We talked with Christina, founder of Sh*t That I Knit, in honor of Women's History Month. We talked all about being a female founder, how she got her start, and some of her proudest accomplishments.
Q: What were you doing before you started your business?
A: My mom taught me how to knit when I was ten years old and it quickly became my favorite hobby. I gravitated towards the therapeutic, meditative benefits that knitting provides, and I continued knitting throughout middle school, high school and college. It was actually my sisters who came up with the name “Sh*t That I Knit” when they would tease me for spending all my spare time knitting!
After I graduated college in 2012, I moved back to Boston and landed a job working in tech sales. This “real-world” experience was great, but I found myself yearning to do something more creative and tangible. I was constantly knitting in my free time - on the couch, on the beach, on the train, on conference calls - you name it, I had my needles and yarn. For the next year or so, my friends and family members were requesting products, and when strangers started reaching out to me on Instagram I realized that I could start selling the sh*t I was knitting.
Q: What made you take the leap into entrepreneurship?
A: I created the Instagram handle @shitthatiknit in 2014 and I started organically growing a community of followers who were passionate about knitting, wanted to learn (and laugh) at our brand, and were interested in purchasing our products. Instagram has been a really powerful - and free! - tool for us and I feel lucky that I launched STIK at a time when the platform was really taking off. In 2014, my mom and I spent all summer building up an inventory to sell STIK at a local winter market in Boston. We ended up selling out completely in two weekends! Beyond just selling out, we accomplished something even more meaningful - we made everyone who walked by our booth stop and laugh at our name. This gave me the confidence that my side hobby could really turn into a brand and a business. I ended up quitting my sales job in 2015 to pursue Sh*t That I Knit full time.
Q: What has been your proudest moment since starting your brand?
A: I’m so proud of the team that we’ve built at STIK. Beyond my incredible and passionate team of 8 women and 2 men in our Boston HQ, we now employ more than 200 artisans in Lima, Peru to knit for STIK. This is a unique and wonderful opportunity for these women, allowing them to stay close to their families, knit from home, take care of their children, and bring in a real income. These women are highly skilled knitters, and also help us design our products. It’s incredibly rewarding for me to see how much our company is making a difference in their lives.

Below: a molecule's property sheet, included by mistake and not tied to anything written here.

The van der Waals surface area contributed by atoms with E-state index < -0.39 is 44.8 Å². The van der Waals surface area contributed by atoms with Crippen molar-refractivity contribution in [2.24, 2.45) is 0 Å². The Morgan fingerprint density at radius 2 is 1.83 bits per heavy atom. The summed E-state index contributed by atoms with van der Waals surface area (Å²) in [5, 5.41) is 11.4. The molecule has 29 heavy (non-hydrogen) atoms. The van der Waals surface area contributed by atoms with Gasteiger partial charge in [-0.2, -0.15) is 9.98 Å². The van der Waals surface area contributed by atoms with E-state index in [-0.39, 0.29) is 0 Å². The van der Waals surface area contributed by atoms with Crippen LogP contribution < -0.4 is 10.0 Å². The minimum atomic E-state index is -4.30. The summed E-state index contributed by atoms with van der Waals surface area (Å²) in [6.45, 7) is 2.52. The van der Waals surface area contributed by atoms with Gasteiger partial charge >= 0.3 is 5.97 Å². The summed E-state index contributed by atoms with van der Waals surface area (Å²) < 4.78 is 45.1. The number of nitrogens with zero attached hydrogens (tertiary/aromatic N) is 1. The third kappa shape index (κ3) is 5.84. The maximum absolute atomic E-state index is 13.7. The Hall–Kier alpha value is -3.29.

Q: If you could give one piece of advice to aspiring female founders, what would it be?
A: First and foremost, don’t be afraid to leverage your network. Prioritizing networking can sometimes take the back burner, but it really is so important! I try to set aside at least one hour per week to get out of my comfort zone, meet a new person whether on Zoom or for coffee, and tell them more about STIK and our future plans. Odds are, your connection will know other people who can help you. I can't stress how important it is to create a network of people who are invested in your future.
Another business lesson I learned from Oprah that has resonated over the years: “You can only run your own race." The comparison game is real, but how well others are doing has no impact on you or your business. You need to put your head down and keep moving the ball forward - no one else will do it for you and looking back at competitors will only slow you down.
Q: In honor of women’s history month, who is another female founder that inspires you?A: I have always been inspired by Sara Blakely - and not just because she’s been insanely successful growing her Spanx empire, but because I believe we have a lot in common. Prior to starting Spanx, Sara was in sales and had zero experience in building a business (ditto, ditto!). But it was thanks to her persistence and her courage that she was able to take nothing and turn it into a brand thousands of women have come to love. I once heard her speak at the How I Built This Summit (yes, I’m that nerd who flew to SF for it!) and I became even more inspired by her. She said that people often call her “fearless” but she is not fearless, she’s courageous. I loved that she was able to admit that - that yes, it’s scary sometimes, but you have to be brave enough to keep going.